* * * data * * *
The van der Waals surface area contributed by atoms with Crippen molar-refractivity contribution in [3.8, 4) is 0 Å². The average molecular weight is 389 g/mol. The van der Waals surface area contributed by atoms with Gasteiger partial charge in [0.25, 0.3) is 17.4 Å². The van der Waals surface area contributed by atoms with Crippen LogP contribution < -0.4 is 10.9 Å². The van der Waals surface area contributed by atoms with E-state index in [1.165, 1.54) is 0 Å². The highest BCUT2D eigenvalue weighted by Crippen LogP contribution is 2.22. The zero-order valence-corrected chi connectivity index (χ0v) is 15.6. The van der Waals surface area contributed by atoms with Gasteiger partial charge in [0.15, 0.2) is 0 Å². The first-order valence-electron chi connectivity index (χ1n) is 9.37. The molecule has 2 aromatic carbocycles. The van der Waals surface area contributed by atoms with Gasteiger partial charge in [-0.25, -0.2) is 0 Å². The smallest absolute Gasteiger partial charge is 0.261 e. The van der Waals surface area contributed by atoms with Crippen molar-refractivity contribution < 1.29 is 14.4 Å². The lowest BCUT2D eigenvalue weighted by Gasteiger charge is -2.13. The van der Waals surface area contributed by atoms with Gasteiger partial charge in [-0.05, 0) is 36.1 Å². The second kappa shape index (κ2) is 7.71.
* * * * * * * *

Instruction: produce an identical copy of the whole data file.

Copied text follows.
The van der Waals surface area contributed by atoms with Crippen molar-refractivity contribution in [3.8, 4) is 0 Å². The average molecular weight is 389 g/mol. The van der Waals surface area contributed by atoms with Gasteiger partial charge in [0.25, 0.3) is 17.4 Å². The van der Waals surface area contributed by atoms with Crippen LogP contribution < -0.4 is 10.9 Å². The van der Waals surface area contributed by atoms with E-state index in [1.165, 1.54) is 0 Å². The highest BCUT2D eigenvalue weighted by Crippen LogP contribution is 2.22. The zero-order valence-corrected chi connectivity index (χ0v) is 15.6. The van der Waals surface area contributed by atoms with Gasteiger partial charge in [0.15, 0.2) is 0 Å². The first-order valence-electron chi connectivity index (χ1n) is 9.37. The molecule has 2 aromatic carbocycles. The van der Waals surface area contributed by atoms with Gasteiger partial charge in [-0.25, -0.2) is 0 Å². The smallest absolute Gasteiger partial charge is 0.261 e. The van der Waals surface area contributed by atoms with Crippen molar-refractivity contribution < 1.29 is 14.4 Å². The lowest BCUT2D eigenvalue weighted by Gasteiger charge is -2.13. The van der Waals surface area contributed by atoms with Gasteiger partial charge in [-0.05, 0) is 36.1 Å². The second kappa shape index (κ2) is 7.71.